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Smudging ceremonies using herbs, resins, Palo Santo Wood and incense are a custom of many indigenous cultures throughout the world, including North American indigenous peoples. Traditionally used in rituals, ceremonies and for spiritual purification, house blessings and spiritual cleansing. The smoke is believed by many to cleanse either a space or the body and aura, drive away negative energy and help reconnect with mother earth. Make sure the room where you are smudging is well ventilated. Open all the doors and windows. This is essential to not only drive out the negative energies (provide them with a route out) but also as a health precaution. Do not use if you suffer from Asthma or have respiratory issues. Do not use near infants or young children or anyone who is or may be pregnant. Do not leave burning smudge unattended! If you are just starting out with smudging don't be too worried about which instructions are 'correct' or 'work best'. Do what works best for you and 'feels right’ for you. Your 'intention' is a key component of the ritual so be clear on what you want to achieve and keep that in mind as you perform the ritual. At the end of the ceremony make sure the stick is extinguished. You can crush the end in sand or dirt, place the cover of the pot over it or simply place the stick in the open water container. Just be sure the stick is extinguished before it is left.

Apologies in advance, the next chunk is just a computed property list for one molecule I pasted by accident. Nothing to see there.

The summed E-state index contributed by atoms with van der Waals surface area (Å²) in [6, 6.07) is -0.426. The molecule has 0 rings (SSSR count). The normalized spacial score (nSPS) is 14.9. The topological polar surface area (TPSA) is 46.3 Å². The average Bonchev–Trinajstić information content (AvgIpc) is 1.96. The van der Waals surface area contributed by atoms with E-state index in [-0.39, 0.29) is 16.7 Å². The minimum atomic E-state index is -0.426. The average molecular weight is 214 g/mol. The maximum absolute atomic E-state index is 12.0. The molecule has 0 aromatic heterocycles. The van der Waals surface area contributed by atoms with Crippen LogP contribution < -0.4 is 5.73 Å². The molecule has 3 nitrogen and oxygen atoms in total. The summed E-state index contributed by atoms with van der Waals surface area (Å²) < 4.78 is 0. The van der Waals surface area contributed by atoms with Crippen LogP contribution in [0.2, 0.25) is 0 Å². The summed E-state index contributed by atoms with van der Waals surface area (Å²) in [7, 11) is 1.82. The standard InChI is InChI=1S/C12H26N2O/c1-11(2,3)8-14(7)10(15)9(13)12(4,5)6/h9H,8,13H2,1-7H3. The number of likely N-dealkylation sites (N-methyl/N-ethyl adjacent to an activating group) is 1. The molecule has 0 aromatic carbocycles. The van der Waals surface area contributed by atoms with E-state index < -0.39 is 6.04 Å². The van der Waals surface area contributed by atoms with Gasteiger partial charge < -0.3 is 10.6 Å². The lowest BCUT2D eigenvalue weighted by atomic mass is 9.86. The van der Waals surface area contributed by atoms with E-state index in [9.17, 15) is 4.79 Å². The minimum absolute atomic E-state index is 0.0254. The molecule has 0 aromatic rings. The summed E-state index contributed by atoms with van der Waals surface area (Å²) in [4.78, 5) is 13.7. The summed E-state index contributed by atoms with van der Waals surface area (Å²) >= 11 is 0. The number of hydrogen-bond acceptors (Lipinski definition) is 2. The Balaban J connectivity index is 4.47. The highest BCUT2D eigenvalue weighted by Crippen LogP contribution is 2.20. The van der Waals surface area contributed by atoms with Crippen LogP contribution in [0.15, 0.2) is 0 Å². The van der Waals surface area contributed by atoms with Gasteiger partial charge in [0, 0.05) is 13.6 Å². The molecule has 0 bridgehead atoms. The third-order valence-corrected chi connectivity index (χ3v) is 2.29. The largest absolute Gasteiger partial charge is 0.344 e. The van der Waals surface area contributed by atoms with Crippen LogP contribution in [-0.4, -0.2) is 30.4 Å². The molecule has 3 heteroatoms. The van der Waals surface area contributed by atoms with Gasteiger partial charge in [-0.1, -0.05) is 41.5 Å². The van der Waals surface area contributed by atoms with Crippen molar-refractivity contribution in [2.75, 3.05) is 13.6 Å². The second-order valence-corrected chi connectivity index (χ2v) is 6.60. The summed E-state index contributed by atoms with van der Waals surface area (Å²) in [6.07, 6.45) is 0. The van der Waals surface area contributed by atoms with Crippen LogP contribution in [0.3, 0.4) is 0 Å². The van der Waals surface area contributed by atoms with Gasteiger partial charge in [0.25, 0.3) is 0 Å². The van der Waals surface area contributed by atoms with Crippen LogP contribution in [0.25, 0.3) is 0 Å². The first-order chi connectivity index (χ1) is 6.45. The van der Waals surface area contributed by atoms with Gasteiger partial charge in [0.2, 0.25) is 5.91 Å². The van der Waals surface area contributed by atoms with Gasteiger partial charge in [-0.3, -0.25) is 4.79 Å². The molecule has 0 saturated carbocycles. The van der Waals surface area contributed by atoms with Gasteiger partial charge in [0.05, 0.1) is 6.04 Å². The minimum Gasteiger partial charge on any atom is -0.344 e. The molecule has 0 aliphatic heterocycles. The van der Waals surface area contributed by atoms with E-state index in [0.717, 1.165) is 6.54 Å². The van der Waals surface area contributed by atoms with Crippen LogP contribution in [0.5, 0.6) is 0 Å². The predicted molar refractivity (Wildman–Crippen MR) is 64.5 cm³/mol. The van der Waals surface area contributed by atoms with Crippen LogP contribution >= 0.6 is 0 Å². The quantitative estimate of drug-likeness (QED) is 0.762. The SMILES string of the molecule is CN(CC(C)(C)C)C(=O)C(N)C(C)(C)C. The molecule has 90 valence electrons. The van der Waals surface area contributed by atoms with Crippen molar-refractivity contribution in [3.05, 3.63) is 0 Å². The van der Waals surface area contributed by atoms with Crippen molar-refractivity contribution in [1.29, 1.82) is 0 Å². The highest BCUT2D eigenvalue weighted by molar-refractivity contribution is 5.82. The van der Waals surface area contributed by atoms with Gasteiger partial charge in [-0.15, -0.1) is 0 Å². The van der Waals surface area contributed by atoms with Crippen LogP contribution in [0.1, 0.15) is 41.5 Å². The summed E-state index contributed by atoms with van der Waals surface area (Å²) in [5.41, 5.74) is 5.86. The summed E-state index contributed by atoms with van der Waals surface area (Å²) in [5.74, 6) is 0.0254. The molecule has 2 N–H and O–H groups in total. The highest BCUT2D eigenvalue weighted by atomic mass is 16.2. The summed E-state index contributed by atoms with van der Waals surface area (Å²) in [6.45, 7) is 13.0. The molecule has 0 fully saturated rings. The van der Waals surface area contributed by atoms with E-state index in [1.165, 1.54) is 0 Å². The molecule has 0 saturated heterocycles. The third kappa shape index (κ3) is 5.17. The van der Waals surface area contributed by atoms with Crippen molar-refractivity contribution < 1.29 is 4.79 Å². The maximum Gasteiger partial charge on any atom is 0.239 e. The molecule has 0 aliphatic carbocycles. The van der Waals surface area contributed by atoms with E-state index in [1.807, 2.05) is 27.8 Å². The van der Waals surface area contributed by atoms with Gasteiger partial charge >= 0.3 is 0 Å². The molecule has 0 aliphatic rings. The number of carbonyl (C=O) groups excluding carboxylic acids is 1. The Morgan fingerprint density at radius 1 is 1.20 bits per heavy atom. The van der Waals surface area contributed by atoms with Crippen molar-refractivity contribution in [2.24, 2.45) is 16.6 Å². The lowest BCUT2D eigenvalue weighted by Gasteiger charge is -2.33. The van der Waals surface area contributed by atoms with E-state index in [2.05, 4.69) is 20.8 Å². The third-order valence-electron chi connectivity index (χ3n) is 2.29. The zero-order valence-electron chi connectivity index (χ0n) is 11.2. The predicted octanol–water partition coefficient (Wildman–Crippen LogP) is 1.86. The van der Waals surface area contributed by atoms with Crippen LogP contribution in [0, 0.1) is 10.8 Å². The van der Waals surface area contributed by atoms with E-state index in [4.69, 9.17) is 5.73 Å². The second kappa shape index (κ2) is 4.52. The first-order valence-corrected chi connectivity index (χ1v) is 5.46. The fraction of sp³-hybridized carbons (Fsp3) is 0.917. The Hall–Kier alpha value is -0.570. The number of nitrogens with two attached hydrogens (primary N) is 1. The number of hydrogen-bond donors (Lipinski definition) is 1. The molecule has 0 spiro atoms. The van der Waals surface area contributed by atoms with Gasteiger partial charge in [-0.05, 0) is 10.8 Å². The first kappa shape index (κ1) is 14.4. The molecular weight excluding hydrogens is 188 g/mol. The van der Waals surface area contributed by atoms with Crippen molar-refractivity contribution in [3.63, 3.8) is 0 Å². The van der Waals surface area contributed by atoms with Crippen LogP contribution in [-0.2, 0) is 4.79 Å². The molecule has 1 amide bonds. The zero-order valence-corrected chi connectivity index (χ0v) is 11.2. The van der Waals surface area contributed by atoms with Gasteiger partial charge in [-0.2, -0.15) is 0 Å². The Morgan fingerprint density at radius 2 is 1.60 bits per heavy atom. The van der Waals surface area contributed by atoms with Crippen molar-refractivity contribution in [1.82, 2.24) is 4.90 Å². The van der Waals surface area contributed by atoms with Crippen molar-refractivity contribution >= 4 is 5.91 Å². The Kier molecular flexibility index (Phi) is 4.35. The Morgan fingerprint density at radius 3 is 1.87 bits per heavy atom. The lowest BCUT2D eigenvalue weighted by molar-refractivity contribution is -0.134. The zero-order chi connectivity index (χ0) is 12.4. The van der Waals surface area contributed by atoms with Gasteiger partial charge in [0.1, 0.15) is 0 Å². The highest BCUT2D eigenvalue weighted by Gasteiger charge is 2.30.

Clarifying, uplifting and protective, Palo Santo wood is collected from the aged fallen branches of the sacred Bursera Graveloens tree found in South America. Palo Santo Wood should be handled and used only with the utmost respect, with its use being traced back to the ancient Incan Empire. Palo Santo continues to be a deeply honoured part of ceremony, prayer and healing for many cultures. When translated from Spanish, Palo Santo means "Wood of the Saints" or "Sacred Wood" and when burned has a distinct sweet aromatic smoke, with notes of pine, mint, and lemon.

Palo Santo Sticks 10

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